One common issue that is often faced by an engineer designing the onboard CAN bus in a vehicle is that the recommended bus topology is often difficult to reconcile with the constraints imposed by the design of the vehicle. Ideally, the vanilla CAN bus should arrange nodes in a daisy chain fashion terminated at both ends, with the stub length minimized to reduce reflections. The reflections are undesirable because they induce ringing on the bus, which may lead to packet loss with subsequent retransmission and delays.
The following diagram illustrates one possible wiring arrangement on a tandem aircraft with 12 motor controllers (labeled Myxa and Komar in this example), three per wing section:
While this is a functional arrangement that is in line with the CAN bus wiring recommendations, it is deficient in the sense of the total length (and thus mass and cost) of the cabling required. One obvious way to improve it, as shown below, is often hampered by the poor design of the CAN interface in many (should I say most?) modern UAV flight controllers, where the flight controller incorporates a CAN bus termination resistor that is impossible to disable. Yours truly had a conversation on this with the Pixhawk hardware team back in May 2014 but no progress was made at the time, and it remains one of my pet peeves since. As such, while this solution would be superior to the above, it is often not a viable one:
Please do urge your flight controller vendor to get rid of the built-in CAN terminator for the greater good.
The topology problem was recognized by the CAN in Automation (CiA) group years ago, which culminated in the development of the CiA 601 specification on CAN signal improvement. The objective is to provide enhanced capabilities in the CAN transceiver chips that would actively suppress the ringing on the line induced by reflections. One approach is to make CAN transceivers detect the dominant-to-recessive transition early and then actively drive the line towards the recessive state by shorting CAN H and CAN L via a dedicated switch, which will cause the ringing to decay faster.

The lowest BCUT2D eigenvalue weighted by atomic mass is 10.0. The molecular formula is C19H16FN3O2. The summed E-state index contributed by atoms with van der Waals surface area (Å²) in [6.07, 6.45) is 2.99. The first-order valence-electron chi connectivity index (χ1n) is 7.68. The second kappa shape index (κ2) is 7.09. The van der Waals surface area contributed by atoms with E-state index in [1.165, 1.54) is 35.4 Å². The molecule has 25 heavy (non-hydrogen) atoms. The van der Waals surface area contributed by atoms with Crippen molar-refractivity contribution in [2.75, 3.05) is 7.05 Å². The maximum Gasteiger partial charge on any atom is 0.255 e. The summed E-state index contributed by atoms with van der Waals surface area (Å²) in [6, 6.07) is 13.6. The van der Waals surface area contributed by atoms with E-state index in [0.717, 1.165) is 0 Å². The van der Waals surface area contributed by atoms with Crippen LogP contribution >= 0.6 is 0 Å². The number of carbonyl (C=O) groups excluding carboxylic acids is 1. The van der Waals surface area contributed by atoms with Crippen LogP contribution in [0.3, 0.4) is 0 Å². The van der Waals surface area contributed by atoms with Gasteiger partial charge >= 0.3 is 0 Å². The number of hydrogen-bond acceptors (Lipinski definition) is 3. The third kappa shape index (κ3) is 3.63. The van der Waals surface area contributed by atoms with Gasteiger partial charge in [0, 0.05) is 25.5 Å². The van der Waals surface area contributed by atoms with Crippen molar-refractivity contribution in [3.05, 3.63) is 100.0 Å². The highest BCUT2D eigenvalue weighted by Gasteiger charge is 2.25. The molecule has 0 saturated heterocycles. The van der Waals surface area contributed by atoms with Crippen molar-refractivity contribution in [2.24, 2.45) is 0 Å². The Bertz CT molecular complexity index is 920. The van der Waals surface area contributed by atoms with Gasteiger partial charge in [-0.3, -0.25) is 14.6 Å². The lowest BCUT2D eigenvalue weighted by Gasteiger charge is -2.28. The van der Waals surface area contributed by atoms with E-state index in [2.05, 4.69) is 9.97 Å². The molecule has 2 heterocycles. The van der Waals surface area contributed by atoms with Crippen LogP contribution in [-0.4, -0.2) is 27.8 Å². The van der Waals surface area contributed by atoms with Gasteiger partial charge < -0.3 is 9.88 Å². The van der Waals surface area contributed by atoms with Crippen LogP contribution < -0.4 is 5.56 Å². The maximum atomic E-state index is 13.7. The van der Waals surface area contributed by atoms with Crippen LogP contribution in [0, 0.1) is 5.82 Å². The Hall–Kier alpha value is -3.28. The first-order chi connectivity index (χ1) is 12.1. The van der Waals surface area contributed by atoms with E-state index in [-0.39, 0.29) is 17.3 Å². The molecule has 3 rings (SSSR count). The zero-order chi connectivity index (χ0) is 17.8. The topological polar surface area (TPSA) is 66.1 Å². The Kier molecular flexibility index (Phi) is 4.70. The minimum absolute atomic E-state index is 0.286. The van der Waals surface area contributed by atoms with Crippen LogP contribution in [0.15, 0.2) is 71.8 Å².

(image from “CiA 601-4: CAN signal improvement”, Tony Adamson, NXP Semiconductors, 2019)
Such methods of active signal improvement are not accessible to the integrator since CAN transceivers are not really replaceable. However, another obvious way forward is, indeed, often accessible and should be evaluated: the ringing is acceptable as long as it decays sufficiently before the bit is sampled. It follows that if the current bus topology is ailed with reflections, reducing the bit rate may help. This occasionally makes simple mixed bus/star topologies as shown below admissible, provided that the network is compact enough:
Passive CAN bus splitters will work well in this case. For instance, here’s one compatible with the Dronecode Autopilot Connector Standard (image is taken from https://www.unmannedtechshop.co.uk/product/can-bus-splitter-hub-board/):
Per the CiA recommendations, the maximum single stub length and the maximum total stub length at 125 kbit/s are 22 m and 110 m, respectively.
Shall the mixed topology be inadmissible (perhaps for reasons of size, complexity, or the required data rate), one might resort to a repeater or a store-and-forward bridge (various sources use different terminology).
A repeater is a device combining two CAN transceivers connected back-to-back with a simple arbitration logic in between. There is occasionally also galvanic isolation built in between them.
A pair of repeaters allows us to improve the design as follows, splitting the bus into three physical segments, each having a pair of terminators:
Here is an instructive reference design from Texas Instruments: TIDA-01487 Isolated CAN FD Repeater Reference Design (1.9 MB)
Beware that a repeater may introduce a significant delay due to the two transceivers and the additional logic in between them. Say, the cable propagation delay assumed by some CiA standards is 5 ns/m. If the end-to-end latency of a repeater amounts to, say, 120 ns, adding a repeater may be considered the equivalent of adding 24 meters of extra cable.
A store-and-forward bridge acts as a regular CAN node with two CAN interfaces, forwarding traffic between them. This is reminiscent of a switched network rather than a bus, and it does come with obvious disadvantages such as increased latency. This is a different kind of latency though: the bus segments are effectively decoupled by the bridge so the signal propagation delay is a non-issue, but the frame forwarding latency may become significant at the application layer depending on its own constraints.
Possible benefits of using a bridge are that the bridged bus segments may operate at different bit rates, and the bridge may be configured to selectively filter traffic between the segments.
Tunneling is a more extreme variation of the above, where the CAN frames are teleported to a remote CAN bus segment by way of another (faster) transport:
One Cyphal-specific option is currently being discussed in a separate thread on this forum: Cyphal/UDP Routing over Multiple Networks
Also, using SocketCAN on GNU/Linux with can-utils, one can build a tunnel from
can1 using can-gw as follows:
sudo modprobe can-gw sudo cangw -A -s can0 -d can1
figures.dia (6.1 KB)